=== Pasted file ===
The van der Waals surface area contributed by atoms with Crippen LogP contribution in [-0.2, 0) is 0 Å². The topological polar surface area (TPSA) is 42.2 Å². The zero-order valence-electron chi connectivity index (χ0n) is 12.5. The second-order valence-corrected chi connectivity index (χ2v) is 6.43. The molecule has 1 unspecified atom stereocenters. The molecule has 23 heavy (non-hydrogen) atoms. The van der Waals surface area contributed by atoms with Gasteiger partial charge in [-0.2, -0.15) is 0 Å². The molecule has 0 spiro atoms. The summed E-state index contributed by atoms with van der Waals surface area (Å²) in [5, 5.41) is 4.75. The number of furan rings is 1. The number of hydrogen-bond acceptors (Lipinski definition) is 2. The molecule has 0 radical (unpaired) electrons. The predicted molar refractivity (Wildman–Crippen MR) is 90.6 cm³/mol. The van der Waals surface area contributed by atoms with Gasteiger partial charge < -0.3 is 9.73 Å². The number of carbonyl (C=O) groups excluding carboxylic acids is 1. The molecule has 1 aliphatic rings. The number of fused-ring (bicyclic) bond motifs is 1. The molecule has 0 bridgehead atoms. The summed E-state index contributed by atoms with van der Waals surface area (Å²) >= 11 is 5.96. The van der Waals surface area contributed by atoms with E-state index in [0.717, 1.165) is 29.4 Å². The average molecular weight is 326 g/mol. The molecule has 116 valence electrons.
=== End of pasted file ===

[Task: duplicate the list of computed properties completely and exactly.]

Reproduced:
The van der Waals surface area contributed by atoms with Crippen LogP contribution in [-0.2, 0) is 0 Å². The topological polar surface area (TPSA) is 42.2 Å². The zero-order valence-electron chi connectivity index (χ0n) is 12.5. The second-order valence-corrected chi connectivity index (χ2v) is 6.43. The molecule has 1 unspecified atom stereocenters. The molecule has 23 heavy (non-hydrogen) atoms. The van der Waals surface area contributed by atoms with Gasteiger partial charge in [-0.2, -0.15) is 0 Å². The molecule has 0 spiro atoms. The summed E-state index contributed by atoms with van der Waals surface area (Å²) in [5, 5.41) is 4.75. The number of furan rings is 1. The number of hydrogen-bond acceptors (Lipinski definition) is 2. The molecule has 0 radical (unpaired) electrons. The predicted molar refractivity (Wildman–Crippen MR) is 90.6 cm³/mol. The van der Waals surface area contributed by atoms with Gasteiger partial charge < -0.3 is 9.73 Å². The number of carbonyl (C=O) groups excluding carboxylic acids is 1. The molecule has 1 aliphatic rings. The number of fused-ring (bicyclic) bond motifs is 1. The molecule has 0 bridgehead atoms. The summed E-state index contributed by atoms with van der Waals surface area (Å²) >= 11 is 5.96. The van der Waals surface area contributed by atoms with E-state index in [0.717, 1.165) is 29.4 Å². The average molecular weight is 326 g/mol. The molecule has 116 valence electrons.